Document Type Master's Dissertation Author Dungu-Kimbenga, Baptiste URN etd-01052007-100419 Document Title Study on the effects of a natural Maedi visna virus infection on sheep productivity Degree MSc (Veterinary Ethology) Department Veterinary Production and Ethology Supervisor
Advisor Name Title Prof G Bath Committee Chair Dr D W Verwoerd Committee Co-Chair Keywords
- lentivirus infections
- sheep virus diseases
- maedi-visna disease
Date 2000-04-21 Availability unrestricted AbstractA cohort study was conducted in order to measure the effect of the chronic indurative lymphocytic mastitis caused by the South African strain ofMaedi visna virus (SA-OMVV) on the pre-weaning growth of lambs born of naturally infected and uninfected ewes kept under similar conditions. 50 naturally infected ewes and 40 controls from an MVV-free source were purchased and kept separately. All ewes were of the same breed - the Dorper¬and 3 to 4 years old. From the adaptation period, through mating, pregnancy and lactation periods they were monitored for MVV antibodies and managed under similar conditions. The lambs were weighed at birth and thereafter every two weeks until the age of 90 days, when they were weaned. The ewes were slaughtered, their udders examined histologically and the lesions were assessed by counting typical lymphocytic follicles. Although the observed values indicated a correlation between the number of follicles in the udder and the reduction in the growth rate of the lambs, this was not statistically significant. Similarly, despite higher counts of lymphoid follicles in the udder of sero-positive ewes as compared to sero-negatives and the observed lower ewe productivity indexes (EPI) in infected ewes, no statistically significant differences were found in the EPI of ewes in different follicle categories.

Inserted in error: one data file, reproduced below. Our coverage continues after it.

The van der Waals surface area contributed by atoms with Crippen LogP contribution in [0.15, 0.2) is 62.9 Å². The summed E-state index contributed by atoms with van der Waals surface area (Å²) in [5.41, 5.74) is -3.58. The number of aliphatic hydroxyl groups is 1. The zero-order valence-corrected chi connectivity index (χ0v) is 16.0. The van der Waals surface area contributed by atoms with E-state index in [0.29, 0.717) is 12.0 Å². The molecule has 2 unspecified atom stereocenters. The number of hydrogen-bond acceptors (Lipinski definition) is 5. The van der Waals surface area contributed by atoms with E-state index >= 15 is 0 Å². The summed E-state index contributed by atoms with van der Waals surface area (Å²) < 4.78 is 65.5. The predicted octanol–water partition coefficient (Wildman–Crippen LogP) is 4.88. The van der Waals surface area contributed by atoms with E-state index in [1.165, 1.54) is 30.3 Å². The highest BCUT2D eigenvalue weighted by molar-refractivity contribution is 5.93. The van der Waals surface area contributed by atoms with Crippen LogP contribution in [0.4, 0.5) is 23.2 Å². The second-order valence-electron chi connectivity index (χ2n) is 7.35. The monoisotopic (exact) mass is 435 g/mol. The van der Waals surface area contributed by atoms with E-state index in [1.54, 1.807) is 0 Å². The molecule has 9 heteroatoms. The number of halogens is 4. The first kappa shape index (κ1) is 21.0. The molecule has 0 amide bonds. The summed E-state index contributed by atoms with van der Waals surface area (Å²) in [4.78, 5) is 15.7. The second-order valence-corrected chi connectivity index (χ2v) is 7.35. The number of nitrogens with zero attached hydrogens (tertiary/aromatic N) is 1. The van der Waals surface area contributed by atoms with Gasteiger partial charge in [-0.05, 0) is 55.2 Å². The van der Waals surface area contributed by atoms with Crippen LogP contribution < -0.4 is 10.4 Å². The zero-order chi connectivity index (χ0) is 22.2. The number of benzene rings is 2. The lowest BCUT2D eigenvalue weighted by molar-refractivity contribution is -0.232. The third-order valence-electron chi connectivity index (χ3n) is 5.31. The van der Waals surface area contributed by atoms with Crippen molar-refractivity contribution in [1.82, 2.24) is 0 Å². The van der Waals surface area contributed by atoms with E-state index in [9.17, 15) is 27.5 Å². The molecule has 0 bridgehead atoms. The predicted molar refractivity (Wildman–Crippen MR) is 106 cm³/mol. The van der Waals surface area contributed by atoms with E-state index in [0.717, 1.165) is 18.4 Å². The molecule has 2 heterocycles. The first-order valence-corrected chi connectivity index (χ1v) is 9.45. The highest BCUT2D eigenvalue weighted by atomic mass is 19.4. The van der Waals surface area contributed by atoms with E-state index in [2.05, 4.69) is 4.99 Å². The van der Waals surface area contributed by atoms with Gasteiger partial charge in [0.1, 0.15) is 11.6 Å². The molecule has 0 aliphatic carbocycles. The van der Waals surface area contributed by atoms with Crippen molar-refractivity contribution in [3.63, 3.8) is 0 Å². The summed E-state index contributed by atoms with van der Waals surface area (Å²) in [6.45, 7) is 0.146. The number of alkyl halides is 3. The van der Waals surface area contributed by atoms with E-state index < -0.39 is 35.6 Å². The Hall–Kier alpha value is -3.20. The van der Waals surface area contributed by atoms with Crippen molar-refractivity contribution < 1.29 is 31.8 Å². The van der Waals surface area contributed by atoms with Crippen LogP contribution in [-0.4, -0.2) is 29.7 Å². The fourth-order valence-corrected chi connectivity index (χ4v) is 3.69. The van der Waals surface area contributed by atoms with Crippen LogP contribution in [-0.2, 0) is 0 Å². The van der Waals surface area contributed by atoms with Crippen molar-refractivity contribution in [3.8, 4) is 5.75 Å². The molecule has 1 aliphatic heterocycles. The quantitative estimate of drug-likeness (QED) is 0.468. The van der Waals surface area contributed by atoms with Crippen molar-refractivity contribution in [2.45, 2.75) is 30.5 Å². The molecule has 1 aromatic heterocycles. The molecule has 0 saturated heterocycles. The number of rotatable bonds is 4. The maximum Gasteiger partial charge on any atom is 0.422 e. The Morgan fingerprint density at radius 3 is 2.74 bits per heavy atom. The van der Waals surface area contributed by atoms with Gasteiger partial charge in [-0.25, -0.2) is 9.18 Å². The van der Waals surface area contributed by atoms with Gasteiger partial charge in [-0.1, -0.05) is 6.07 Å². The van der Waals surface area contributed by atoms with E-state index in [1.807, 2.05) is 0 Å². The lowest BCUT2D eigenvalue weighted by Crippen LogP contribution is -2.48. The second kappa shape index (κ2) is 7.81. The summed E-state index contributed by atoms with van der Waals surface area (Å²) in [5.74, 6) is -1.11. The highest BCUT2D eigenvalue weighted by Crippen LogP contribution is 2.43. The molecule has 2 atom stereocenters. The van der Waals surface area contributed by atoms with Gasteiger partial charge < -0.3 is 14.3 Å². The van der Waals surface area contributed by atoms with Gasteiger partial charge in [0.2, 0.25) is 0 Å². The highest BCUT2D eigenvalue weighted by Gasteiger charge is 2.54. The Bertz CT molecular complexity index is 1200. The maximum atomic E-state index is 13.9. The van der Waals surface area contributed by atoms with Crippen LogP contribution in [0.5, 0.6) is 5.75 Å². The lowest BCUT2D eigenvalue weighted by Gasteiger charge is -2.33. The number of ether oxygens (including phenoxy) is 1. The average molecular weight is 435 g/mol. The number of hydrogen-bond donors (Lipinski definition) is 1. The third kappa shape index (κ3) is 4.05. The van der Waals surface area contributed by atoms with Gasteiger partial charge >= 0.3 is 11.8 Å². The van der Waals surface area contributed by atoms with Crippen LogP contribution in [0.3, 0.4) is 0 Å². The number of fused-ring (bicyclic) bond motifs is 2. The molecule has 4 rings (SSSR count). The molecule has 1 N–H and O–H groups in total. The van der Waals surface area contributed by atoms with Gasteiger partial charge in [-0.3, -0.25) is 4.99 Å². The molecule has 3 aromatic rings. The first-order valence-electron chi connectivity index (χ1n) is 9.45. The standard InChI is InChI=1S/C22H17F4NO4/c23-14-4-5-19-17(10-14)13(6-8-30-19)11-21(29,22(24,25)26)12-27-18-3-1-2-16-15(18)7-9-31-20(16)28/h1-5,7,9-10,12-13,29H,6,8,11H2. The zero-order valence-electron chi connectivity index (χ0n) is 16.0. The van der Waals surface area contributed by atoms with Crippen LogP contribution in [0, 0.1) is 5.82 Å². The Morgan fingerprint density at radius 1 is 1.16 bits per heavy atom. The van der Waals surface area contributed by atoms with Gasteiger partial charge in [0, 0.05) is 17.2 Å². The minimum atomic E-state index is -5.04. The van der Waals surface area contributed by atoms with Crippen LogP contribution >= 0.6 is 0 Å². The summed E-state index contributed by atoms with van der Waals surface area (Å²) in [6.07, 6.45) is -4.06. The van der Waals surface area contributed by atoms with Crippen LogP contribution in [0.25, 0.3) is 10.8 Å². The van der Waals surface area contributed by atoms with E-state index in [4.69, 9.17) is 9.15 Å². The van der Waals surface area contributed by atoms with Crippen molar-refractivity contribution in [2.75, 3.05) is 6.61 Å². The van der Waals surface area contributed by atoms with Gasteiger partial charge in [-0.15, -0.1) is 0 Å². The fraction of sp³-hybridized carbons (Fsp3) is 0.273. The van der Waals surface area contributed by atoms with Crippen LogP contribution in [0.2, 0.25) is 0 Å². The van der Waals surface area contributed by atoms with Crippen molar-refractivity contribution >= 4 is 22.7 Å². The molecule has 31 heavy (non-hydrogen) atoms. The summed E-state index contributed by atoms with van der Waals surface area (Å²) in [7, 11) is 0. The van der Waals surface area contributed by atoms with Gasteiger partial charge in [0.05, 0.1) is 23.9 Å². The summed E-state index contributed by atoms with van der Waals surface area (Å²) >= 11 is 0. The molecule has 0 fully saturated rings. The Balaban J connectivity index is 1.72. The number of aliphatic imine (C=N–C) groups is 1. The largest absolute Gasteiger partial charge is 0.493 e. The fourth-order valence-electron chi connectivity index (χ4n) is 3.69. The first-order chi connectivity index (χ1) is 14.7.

The present study was a first attempt to evaluate the effect of the SA-OMVV infection on sheep productivity in South Africa.
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Please cite as follows:
Dungu-Kimbemga, B 2000, Study on the effects of a natural Maedi Visna virus infection on sheep productivity, MSc dissertation, University of Pretoria, Pretoria, viewed yymmdd < http://upetd.up.ac.za/thesis/available/etd-01052007-100419/ >
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